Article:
Hot answers tagged seleccion-de-palabras
Rewording it in English can give you clues. For example, when work refers to ability-to-function, the verb funcionar percolates to the mind's surface. El televisor ya no funciona. No funciona mi coche. Another version of work in English is, for instance, this doesn't work for me, as in not appropriate or doesn't serve me well. The latter one gives ...
I would go with ser: El jueves era el día que cenábamos pizza cuando yo era pequeño. Los jueves eran los días que cenábamos pizza. We use ser to refer when a event takes place. El domingo es el día de ir a misa.
Some of the other answers provide solid practical information, but I'm going to get into some of the nitty gritty of it :) When you say La camisa es azul, you have three parts: subject, copula verb, and predicate adjective. Here's it and some others broken down: El librosuj. parecev.cop. interesantep.adj.. La sopasuj. estáv.cop. fríap.adj.. La camisasuj. ...
Yo diría: Me comí dos rebanadas de pastel. o tambien Comí dos pedazos de pastel.
The man is working. -- El hombre está trabajando. It is broken. No funciona (meaning "está averiado") This is not working. -- Esto no está funcionando / esto no está dando resultado (as in "este plan no está funcionando) A working prototype. -- Un prototipo funcional
This is one of those expressions that you should not try to translate from a language to another. You are not actually asking about the time, but about the hour. That What time is it? is sort of Which is the hour? when asked in Spanish, so you are identifying one of the 24 moments in which we have divided the day. We are not identifying a property of time, ...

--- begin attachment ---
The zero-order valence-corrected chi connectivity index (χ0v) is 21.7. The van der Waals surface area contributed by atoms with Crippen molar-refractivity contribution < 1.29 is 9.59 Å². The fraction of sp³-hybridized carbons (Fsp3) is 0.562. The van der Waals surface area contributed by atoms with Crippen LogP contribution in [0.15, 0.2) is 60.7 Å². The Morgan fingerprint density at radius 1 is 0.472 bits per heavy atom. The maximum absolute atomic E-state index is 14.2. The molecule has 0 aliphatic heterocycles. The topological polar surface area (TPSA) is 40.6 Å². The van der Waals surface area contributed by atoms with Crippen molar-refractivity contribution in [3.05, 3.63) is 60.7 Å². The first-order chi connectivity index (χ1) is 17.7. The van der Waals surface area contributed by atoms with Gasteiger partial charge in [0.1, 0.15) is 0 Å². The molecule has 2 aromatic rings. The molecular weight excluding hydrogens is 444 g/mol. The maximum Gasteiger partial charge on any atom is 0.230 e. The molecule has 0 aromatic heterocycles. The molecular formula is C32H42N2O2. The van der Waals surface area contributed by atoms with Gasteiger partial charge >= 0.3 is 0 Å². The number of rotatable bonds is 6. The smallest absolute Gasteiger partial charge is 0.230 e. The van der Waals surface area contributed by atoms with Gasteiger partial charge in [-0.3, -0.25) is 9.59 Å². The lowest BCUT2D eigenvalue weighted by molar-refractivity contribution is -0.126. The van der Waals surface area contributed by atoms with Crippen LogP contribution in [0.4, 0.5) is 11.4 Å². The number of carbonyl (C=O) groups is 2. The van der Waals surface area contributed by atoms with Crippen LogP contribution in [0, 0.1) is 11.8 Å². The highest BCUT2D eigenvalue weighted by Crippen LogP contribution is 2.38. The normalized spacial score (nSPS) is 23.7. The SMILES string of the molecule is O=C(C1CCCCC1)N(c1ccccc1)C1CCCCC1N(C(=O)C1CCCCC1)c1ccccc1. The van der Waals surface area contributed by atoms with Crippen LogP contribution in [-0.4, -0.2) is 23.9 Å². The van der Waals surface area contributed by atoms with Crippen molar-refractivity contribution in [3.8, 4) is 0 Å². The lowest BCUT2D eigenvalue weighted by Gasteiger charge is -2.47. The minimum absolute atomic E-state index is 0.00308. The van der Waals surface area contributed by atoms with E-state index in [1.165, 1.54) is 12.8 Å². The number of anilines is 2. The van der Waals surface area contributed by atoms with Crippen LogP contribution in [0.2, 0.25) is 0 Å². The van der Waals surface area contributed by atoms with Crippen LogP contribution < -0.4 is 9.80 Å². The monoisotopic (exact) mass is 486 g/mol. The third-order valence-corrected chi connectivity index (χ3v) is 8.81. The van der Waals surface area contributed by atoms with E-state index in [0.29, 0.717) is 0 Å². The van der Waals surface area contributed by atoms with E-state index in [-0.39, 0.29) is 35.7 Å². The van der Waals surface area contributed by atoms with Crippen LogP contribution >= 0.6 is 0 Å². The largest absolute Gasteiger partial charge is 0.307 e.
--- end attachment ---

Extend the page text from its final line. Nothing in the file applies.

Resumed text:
Depends on the shape of the cake. Seriously! A "rodaja" is usually round in shape, like a wheel ("rodaja" is related to "rueda"). A "rebanada" is literally a "slice"; i.e., similar to a "rodaja", but not necessarily round, like a slice of bread. A "pedazo" or "trozo" (they're basically synonyms) can be of any shape. It's just a part of something. A ...
I'd go with "trozos" for a casual talk, or "porciones" for a formal situation.
Events took place on a determinate moment, but as far as you know that this is inmutable, you should use "Ser". You only can use "Estar" in certain cases when you know that the event is susceptible to change it's schedule. La reunión está programada para el viernes. La reunión es el viernes. Both phrases are equally valid, however, the first one ...
Aquí están las opciones: It is broken. (As in, "It doesn't work."): Está dañado. Broken implies that it is broken so "dañado" can mean that is damagged. This is not working. (As in, "I am having problems."): Esto no está funcionando. This is not working. Esto no está trabajando. This is not workig [an engine or something mechanical]. A ...
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